4.  Pay out all the chain when going on the hard or at least twice per year.

Thanks for sharing, and "motivating" us to be careful with this. 

Sincerely, 

Gary S. Silver, M.D.
s/v Liahona 
Amel SM 2000 Hull #335
Puerto Del Rey  Marina, Puerto Rico


Re: AMEL 54 watertank compartments - access to clean

Paul Brown
 

Yes, but only with fresh orange juice and lots of ice, I wake up and my tank remains an issue 

Paul 


On 3 Jul 2019, at 8:38 pm, Barry Connor via Groups.Io <connor_barry@...> wrote:

Hi Bill,
I was told to clean out the tank from the opening on top. After doing a clean with a sponge then I also have used Vodka, have about 100 liters of  water then pour in 4 liters of Vodka, let it sit for a few hours and then fill with fresh water. 
Has anybody else used Vodka?

Best
Barry and Penny
“SV Lady Penelope II”
Amel 54. #17
Sicily


On Jul 3, 2019, at 19:49, CW Bill Rouse <brouse@...> wrote:

Stefan,

I remember my first years on BeBe. I seemed to do many things the hard way and some things the wrong way. It was a difficult and sometimes costly learning period. I am sure that everyone will join me in wishing you well with your 54.

To gain access to all 3 inspection ports on your A-54 is a very difficult task. Especially removing underseat refrigerator/freezer that I believe I see in the photo.

The three inspection ports for the 3 sections of the tank are:
Under the forward-facing refrigerator
Under the underseat refrigerator/freezer
Under the floor in the galley (shown in photo below).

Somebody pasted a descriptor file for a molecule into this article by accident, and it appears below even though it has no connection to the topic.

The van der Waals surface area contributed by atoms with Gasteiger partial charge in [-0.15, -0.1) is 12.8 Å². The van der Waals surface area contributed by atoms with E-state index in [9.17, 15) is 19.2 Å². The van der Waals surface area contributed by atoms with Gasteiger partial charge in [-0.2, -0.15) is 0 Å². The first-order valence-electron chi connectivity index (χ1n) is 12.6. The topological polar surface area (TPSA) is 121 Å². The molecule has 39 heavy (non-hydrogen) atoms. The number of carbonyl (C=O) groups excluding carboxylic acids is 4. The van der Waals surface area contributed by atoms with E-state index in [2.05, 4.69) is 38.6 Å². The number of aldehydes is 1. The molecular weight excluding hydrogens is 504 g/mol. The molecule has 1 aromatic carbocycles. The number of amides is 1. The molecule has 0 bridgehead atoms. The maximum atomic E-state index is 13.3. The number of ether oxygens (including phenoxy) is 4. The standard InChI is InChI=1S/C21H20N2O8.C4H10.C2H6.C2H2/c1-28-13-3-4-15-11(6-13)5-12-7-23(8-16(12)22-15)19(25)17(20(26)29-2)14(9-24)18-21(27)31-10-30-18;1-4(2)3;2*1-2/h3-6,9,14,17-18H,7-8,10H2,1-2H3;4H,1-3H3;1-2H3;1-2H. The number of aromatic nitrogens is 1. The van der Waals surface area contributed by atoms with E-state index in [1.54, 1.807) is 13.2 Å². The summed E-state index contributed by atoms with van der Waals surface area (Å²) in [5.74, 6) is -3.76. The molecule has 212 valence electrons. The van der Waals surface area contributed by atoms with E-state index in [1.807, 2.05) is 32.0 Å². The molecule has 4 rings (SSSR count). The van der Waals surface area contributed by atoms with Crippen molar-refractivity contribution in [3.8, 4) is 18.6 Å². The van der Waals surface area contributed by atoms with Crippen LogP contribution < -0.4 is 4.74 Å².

image.png
If I were you, I would chemically clean/disinfect the freshwater tank via one of the ports...the easy one...the one under the floor.
1. To the freshwater water tank, add 2 liters of "household bleach" which is typically either 5.25 percent (“regular strength”) Chlorine
2. Fill the water tank with freshwater.
3. Allow the tank water with Chlorine to stand for 24-72 hours
4. Pump all of the water out of the freshwater tank using a submersible water pump through the middle inspection port.
5. Fill and pump-out 2 more times.
6. The appearance of the center patrician will mirror the other two.
<image.png>

Best,

CW Bill Rouse
720 Winnie St
Galveston Island, TX 77550
+1(832) 380-4970 (If I do not have your number in My Contacts, you will go to VoiceMail. Text me in advance with your number and I'll white list it.)



On Wed, Jul 3, 2019 at 11:16 AM Barry Connor via Groups.Io <connor_barry=yahoo.com@groups.io> wrote:
Hi Stefan,
To clean the inside of that water tank you take the top cover off and put your hand inside.
Are you getting fresh water around that area? I had a leak under the sink which had fresh water in the compartments around the water tank.

Best

Barry and Penny
“SV Lady Penrlope II”
Amel 54. #17
Syracuse,   Sicily 


On Jul 3, 2019, at 18:07, Stefan Schaufert <mail@...> wrote:

Dear Amel Group,

this my first topic and it seems to be a difficult one.